When I first came across the term ELF (English as a Lingua Franca) a few years ago, I literally thought it had something to do with, well...
And possibly the red-clothed bearded old man that delivers presents in December.
Even though quite a few years have passed since then, and ELF has become quite a trendy and hot topic in ELT circles, it seems to me little has changed. There are still many teachers who don't really know what ELF means.
If you're also struggling to get to grips with what all this ELF-related commotion is about, then this course is definitely for you.
This course is also for you, if...
...you've heard the term, but aren't too sure what it means;
...you want to know more about the global spread of English;
...you're wondering what relevance ELF has for you as a practising teacher, trainer or materials writer;
...you've been asking yourself whether teaching an international lingua franca might involve a different approach to teaching a foreign or second language.
And the last part is crucial, because this course is aimed at practising teachers.
Traditionally, all foreign languages have been taught with the 'native speaker' in mind, who was deemed the only appropriate language model and the ultimate goal of learning and teaching. However, the English language is different from the other foreign languages. It is a global means of communication.
This leads to a situation where over 80% of interactions in English take place between non-native speakers. Very often either no 'native speakers' are present, or if they are, they're in a minority.
This means that we might need to rethink not only how English is taught, but also which English.
What are you going to learn in this course?
By the end of the course:
1. ...you will have taken an in-depth look at ELF research, as well as some of the criticisms and controversies surrounding it;
2. ...you will have evaluated different research paradigms which try to make sense of the international nature of English;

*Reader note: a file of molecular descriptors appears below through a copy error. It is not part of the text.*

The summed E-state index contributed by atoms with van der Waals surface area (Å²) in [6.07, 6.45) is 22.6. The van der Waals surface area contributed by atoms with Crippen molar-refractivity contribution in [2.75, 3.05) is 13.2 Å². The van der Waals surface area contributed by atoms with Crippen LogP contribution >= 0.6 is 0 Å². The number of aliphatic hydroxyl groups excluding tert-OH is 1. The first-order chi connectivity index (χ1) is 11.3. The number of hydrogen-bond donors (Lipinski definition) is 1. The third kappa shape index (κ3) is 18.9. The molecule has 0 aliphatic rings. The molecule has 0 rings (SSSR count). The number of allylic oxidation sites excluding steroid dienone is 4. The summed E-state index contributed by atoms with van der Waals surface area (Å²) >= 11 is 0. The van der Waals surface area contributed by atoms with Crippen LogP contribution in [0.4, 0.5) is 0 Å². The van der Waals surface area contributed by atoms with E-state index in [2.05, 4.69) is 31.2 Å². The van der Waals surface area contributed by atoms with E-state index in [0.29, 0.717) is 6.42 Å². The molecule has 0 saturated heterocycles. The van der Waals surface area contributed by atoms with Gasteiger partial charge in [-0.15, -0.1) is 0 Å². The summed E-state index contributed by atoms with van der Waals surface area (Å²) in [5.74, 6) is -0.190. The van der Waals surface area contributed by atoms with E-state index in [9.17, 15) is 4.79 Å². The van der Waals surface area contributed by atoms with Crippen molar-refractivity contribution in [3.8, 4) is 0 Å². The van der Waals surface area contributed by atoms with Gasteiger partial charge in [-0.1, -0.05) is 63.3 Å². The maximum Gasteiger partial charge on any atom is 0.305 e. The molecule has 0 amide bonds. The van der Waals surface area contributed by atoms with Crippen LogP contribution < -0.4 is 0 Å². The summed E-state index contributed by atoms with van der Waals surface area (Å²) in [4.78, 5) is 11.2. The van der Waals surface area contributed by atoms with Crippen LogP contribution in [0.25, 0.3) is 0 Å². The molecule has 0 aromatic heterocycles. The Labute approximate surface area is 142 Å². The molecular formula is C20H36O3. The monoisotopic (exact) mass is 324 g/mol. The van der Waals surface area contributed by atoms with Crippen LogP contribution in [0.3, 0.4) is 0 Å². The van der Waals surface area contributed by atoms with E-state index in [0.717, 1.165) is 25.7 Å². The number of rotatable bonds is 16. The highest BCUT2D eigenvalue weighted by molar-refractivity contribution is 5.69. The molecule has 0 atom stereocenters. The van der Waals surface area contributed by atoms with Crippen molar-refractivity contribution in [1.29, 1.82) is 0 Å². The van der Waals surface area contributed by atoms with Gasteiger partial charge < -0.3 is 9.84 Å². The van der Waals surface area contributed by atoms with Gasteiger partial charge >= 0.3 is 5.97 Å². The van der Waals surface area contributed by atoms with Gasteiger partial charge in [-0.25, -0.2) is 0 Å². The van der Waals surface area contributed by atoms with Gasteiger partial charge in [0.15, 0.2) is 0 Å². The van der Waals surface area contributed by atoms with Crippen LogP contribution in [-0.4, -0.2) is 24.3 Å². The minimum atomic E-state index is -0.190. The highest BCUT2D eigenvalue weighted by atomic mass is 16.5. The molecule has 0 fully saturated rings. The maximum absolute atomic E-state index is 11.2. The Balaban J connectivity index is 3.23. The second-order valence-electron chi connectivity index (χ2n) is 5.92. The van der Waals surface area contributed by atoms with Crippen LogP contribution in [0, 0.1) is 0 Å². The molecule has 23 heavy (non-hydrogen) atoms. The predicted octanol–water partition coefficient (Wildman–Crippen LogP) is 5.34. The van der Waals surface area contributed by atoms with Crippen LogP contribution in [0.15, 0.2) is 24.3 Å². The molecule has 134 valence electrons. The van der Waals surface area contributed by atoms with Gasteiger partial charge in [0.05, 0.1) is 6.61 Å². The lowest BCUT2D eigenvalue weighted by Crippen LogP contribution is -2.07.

3. ...you will understand what practical implications ELF has for ELT;
4. ...you will be better able to help your students be more intelligible in international contexts;
5. ...you will have critically evaluated the language models presented in course books and learnt how to adapt them to reflect the global nature of English;
6. ...you will have seen and created your own teaching materials that promote international English;
7. ...you will understand the importance of intercultural communicative competence and how to promote it in class.
So, by the end of the course, you will not only have read and reflected on the latest developments in ELT, but you will also walk away with an array of activities and a new ELF perspective to inform your practice.
So what exactly are you getting in the course?
Are you in? Click Enrol in Course now to dive into the fascinating world of global Englishes.
"I recently attended a session led by Marek focussing on ‘English as a Lingua Franca’. While ELF is something of a hot topic in English language teaching circles, Marek managed to keep the content down-to-earth, practical and relevant to real classrooms. He delivered the session with a mix of passion and genuine interest, linked with an empathy with the audience. TEFL Equity Advocates are doing some exciting things in ELT at the moment, with a nice mix of classroom ideas and global issue awareness-raising and I am happy to recommend their courses."
- Christopher Graham, Teacher trainer
I am a teacher, teacher trainer and founder of TEFL Equity Advocates. I have taught English in Latin America and in Europe, and am currently teaching at KU Leuven, Belgium. I hold a BA in English Philology, Cambridge CELTA and DELTA, and am now working towards a PhD in TESOL at the University of York, UK. I have delivered workshops, seminars and talks at many international conferences and events for English teachers in Europe and North America. I design and deliver f2f and on-line courses for English teachers at TEFL Equity Advocates. I also co-author a regular podcast about teaching and learning English at The TEFL Show.
"English has rapidly become a language with no single national provenance and for which there are increasingly few ‘native speakers’ (even if we could accurately describe what such a term means - something we are far from being able to do). Teaching students to speak this international language - this lingua franca - is a special task and we need training to help us understand how to do it. Marek Kiczkowiak, with his background and experience, is just the person to provide such training"
- Jeremy Harmer, ELT Writer and Trainer